Who is Precious? Precious is Clareece P. Jones, a 16 year old, obese, illiterate, African American girl. She was raped by her father, abused by her mother, taught in substandard schools, and pregnant with her second child in a Lee Daniel’s move based on the book Push by poet Sapphire.
As I watched the story of this girl who grew up in Harlem, and felt the general discomfort in the room as the disturbing scenes played on and on, I began to repeatedly ask myself, who is Precious? From what one gathers Precious has no chance at life. She was collateral damage from historical events that were way bigger than her and her family. Even though one understands this, I kept wondering, do I know Precious?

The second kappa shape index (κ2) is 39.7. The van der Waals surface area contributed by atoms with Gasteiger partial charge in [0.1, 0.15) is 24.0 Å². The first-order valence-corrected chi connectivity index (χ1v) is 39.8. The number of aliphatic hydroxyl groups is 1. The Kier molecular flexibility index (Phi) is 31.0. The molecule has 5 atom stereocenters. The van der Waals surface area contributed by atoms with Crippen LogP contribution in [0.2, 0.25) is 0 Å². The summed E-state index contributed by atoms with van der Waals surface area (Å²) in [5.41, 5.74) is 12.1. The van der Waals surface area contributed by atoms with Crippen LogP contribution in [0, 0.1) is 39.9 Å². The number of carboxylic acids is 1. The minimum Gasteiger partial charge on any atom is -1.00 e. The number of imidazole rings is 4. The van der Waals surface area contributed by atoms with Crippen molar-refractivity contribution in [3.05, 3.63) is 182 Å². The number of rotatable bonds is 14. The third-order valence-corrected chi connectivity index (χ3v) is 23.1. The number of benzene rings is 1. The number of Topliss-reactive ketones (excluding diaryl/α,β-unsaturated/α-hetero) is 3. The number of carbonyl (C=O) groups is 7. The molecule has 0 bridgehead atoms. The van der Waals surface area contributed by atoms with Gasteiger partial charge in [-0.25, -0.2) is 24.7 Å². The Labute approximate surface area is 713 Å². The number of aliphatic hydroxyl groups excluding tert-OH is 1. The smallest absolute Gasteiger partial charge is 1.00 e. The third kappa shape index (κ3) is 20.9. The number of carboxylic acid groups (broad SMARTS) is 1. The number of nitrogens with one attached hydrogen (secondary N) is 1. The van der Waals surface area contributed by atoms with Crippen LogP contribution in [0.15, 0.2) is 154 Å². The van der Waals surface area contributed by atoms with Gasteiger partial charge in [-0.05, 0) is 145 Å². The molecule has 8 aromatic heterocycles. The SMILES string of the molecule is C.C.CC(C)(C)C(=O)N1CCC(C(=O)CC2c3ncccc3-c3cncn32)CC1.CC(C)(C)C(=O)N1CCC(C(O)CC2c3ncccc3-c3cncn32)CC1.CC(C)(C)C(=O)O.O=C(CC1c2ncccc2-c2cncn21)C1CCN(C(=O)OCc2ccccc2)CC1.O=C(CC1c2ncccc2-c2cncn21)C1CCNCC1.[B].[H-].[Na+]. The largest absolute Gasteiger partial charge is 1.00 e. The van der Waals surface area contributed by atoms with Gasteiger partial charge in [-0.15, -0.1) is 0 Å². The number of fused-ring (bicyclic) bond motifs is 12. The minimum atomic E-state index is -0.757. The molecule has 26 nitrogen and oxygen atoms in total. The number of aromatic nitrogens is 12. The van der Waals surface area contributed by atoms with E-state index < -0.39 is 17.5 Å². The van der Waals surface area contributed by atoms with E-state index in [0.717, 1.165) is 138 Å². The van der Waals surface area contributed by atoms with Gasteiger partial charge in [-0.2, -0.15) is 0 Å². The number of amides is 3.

I am not Precious. I am an African American girl who grew up in a wealthy white suburb. I am a college graduate on my way to an Ivy League graduate school. For me, Precious is as realistic as ET. Her situation is alien to me. I live on the Upper East Side about 80 blocks from where Precious grew up yet we are worlds apart. Precious is no one I know, but Lee Daniels is adamant that Precious is significant.
Had this movie been shown pre-Obama era, would there have been outrage at Lee Daniels (himself and African American)? Even though an African American was now one of the most powerful people in the world, sitting in my seat surrounded by mostly white faces, I felt a tinge of betrayal. How could Lee Daniels put our business out there for public consumption? Who is he to be the authority on the black community? Perhaps the better question is, who is the best person (if anyone) to ask these questions? Then again, at least Daniels dares to ask some provocative questions.